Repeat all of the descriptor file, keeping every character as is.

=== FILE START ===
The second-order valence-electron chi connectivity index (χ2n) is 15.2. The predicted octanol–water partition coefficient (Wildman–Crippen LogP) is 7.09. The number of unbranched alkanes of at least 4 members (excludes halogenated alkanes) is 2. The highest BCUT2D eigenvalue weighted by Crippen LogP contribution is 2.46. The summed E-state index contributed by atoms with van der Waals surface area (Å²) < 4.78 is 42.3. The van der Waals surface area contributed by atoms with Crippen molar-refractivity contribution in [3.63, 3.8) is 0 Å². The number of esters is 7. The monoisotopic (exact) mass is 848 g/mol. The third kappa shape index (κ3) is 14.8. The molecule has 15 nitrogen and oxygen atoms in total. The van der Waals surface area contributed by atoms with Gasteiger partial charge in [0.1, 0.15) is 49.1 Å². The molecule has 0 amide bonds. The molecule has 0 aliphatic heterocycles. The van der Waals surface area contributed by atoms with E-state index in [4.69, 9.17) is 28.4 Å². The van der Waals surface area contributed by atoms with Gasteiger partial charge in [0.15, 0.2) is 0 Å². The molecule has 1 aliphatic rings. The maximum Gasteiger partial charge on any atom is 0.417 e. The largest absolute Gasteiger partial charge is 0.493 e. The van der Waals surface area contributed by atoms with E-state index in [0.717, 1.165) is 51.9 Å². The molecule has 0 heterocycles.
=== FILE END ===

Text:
The second-order valence-electron chi connectivity index (χ2n) is 15.2. The predicted octanol–water partition coefficient (Wildman–Crippen LogP) is 7.09. The number of unbranched alkanes of at least 4 members (excludes halogenated alkanes) is 2. The highest BCUT2D eigenvalue weighted by Crippen LogP contribution is 2.46. The summed E-state index contributed by atoms with van der Waals surface area (Å²) < 4.78 is 42.3. The van der Waals surface area contributed by atoms with Crippen molar-refractivity contribution in [3.63, 3.8) is 0 Å². The number of esters is 7. The monoisotopic (exact) mass is 848 g/mol. The third kappa shape index (κ3) is 14.8. The molecule has 15 nitrogen and oxygen atoms in total. The van der Waals surface area contributed by atoms with Gasteiger partial charge in [0.1, 0.15) is 49.1 Å². The molecule has 0 amide bonds. The molecule has 0 aliphatic heterocycles. The van der Waals surface area contributed by atoms with E-state index in [4.69, 9.17) is 28.4 Å². The van der Waals surface area contributed by atoms with Gasteiger partial charge in [0.15, 0.2) is 0 Å². The molecule has 1 aliphatic rings. The maximum Gasteiger partial charge on any atom is 0.417 e. The largest absolute Gasteiger partial charge is 0.493 e. The van der Waals surface area contributed by atoms with E-state index in [0.717, 1.165) is 51.9 Å². The molecule has 0 heterocycles.